Displaying the first of 43 old photos of Dymchurch. View all Dymchurch photos
Historic maps of Dymchurch and the local area, hand-drawn by Ordnance Survey and Samuel Lewis. View all Dymchurch maps
Dymchurch area books
Displaying 1 of 26 books about Dymchurch and the local area. View all books for this area
Memories of Dymchurch
The first time I went to Dymchurch was with my mother, stepfather, brothers and sister. We stayed at Pippers Field Caravan Park. Discovering Dymchurch, there was a desterted holiday camp with all the windows smashed. The holiday camp looked as though it had been empty and abandoned for quite some time. We wandered off exploring the old buildings leaving my mother and step father behind. As children we expected to find hidden treasure, but it was just a desterted holiday camp. After a while we went looking for my mother and step father only to find them waltzing in what seemed to have been once a ballroom, with rubbish all around them as they danced. I had so many happy holidays at Dymchurch as a child.
A Long Happy Association
My family has had a long association with Dymchurch since the 1890s, first at Barn House and later at Grantchester Cottage in Sycamore Gardens. Six of my family are buried in the churchyard and two are named on the war memorial. I first visited aged 7 in 1946, have done so ever since and have met the welcoming new owners. I have very fond memories notably the massive clean sandy beach, picnics and swimming in the summer, walking on the long sea wall and visiting the little funfair towards St Marys Bay. The Martello towers, being fascinated watching the RH&DR miniature railway passing by as I placed an old penny on the line for the train to flatten it but the driver would often see me then turn on the steam to blow it off the line. Later, buying my first car at what was Checksfields Garage - very much an era of true personal service. I remember the Ship Hotel field as an empty grass space now completely taken up... Read more
Growing up in Dymchurch in The 1950s
I lived in Marshlands during the 1950s and started school there, Miss Weth was the headmistress and my favourite teacher was Mrs Nichols. I moved away in 1960 but still remember a lot of my friends names including Lesley Frisby, David Coker, Dennis Lees, Jill Clayson and my first girl friend at the age of seven, Hazel Divers. I was heartbroken when we moved away and have great memories of my childhood when life was so innocent.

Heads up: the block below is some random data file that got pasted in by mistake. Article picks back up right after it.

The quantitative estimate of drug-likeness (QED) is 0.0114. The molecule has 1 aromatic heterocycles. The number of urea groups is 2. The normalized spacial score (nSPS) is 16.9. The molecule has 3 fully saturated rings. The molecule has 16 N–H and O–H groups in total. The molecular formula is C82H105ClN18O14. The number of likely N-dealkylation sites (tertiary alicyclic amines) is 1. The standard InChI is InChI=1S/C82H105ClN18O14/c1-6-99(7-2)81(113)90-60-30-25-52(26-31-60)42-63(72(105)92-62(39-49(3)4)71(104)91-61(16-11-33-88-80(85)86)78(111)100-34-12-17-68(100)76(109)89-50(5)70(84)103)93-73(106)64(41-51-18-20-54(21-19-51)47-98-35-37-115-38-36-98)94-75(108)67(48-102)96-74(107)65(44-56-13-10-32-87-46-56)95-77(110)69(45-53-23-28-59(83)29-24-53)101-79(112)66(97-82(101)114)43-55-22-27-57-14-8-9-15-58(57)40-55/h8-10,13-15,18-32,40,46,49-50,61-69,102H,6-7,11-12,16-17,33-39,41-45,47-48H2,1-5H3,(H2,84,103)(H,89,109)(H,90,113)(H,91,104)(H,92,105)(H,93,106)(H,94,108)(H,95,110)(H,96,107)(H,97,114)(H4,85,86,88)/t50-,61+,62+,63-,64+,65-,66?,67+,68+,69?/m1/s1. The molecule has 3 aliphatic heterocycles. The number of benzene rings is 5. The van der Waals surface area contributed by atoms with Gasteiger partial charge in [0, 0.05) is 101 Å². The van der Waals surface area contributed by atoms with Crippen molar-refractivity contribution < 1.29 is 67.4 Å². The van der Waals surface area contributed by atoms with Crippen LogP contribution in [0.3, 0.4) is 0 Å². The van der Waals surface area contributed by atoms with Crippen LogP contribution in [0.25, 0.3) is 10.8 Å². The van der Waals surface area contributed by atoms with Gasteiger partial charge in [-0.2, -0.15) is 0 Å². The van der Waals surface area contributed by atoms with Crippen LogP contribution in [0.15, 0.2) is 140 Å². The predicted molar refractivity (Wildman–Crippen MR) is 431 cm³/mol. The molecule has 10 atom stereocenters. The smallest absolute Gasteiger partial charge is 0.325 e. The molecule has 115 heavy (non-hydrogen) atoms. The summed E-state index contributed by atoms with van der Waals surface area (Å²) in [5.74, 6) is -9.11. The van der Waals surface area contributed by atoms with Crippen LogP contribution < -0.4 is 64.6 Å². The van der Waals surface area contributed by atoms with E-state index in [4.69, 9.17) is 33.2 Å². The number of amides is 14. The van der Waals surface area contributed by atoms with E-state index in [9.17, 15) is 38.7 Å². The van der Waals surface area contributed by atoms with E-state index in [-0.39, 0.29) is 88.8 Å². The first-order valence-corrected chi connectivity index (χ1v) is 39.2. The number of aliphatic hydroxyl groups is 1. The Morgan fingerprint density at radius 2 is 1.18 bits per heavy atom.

Iris Sid And Myself
Iris was my partner and Sid was our mad white poodle.
We first had a holiday from 1995 and we liked everything we encountered, the people mostly, whatever we did it was good. We hired a chalet owned by Jim Coker. Sue was his partner and she managed things for him.
We used to go to the auctions and the boot sales further afield, but the good feeling was getting back to Dymchurch for Iris to feed the horses that grazed along the railway line at the back of St Anns Rd, on those balmy summer evenings.
Sadly Iris died just before we were due to go on holiday in June 2004, but I will always be grateful for those happy days and good vibrations,Sid fell asleep 31/12/07.
St Mary's Bay Holidays Late 50/60
My sister and I were in Myton Hamlet Children's Home which was in Warwick/Warwickshire. We would come by Lloyds Coaches on a Saturday, this was the start of the holiday. It took us all day to get there, no motorways then. We often went on the Dimchurch railway. I also remember the shop on the corner of the holiday camp. We had many nice holidays at the camp. The person in charge of the homes would organise a sports day for everybody. We also went crab fishing down by the sea, there was sewer pipe which went out to sea, a good place to catch crabs. The sea water was always cold. I also remember the cargo planes coming over when we were crabbing. The camp was very large with stone floors (very cold even in the summer). We also went to Dimchurch and played the penny machines in the arcade. My sister and I were in the homes until the age of fifteen - not very happy times but... Read more
Frank Barnes School For Deaf
When I was around 11/12 years old I stayed at this holiday camp several times. We all came down from London and had a great time playing war games with the local kids. I remember my friends and I buying children size army hats from the corner store. Our teacher saw us with our hats on and asked us to line up like soldiers and walk in a straight line. We often had a ride on the little train. We went to Dungeness to visit the lighthouse and had our picture taken. I recently returned to Dymchurch and enjoyed exploring and retracing my steps.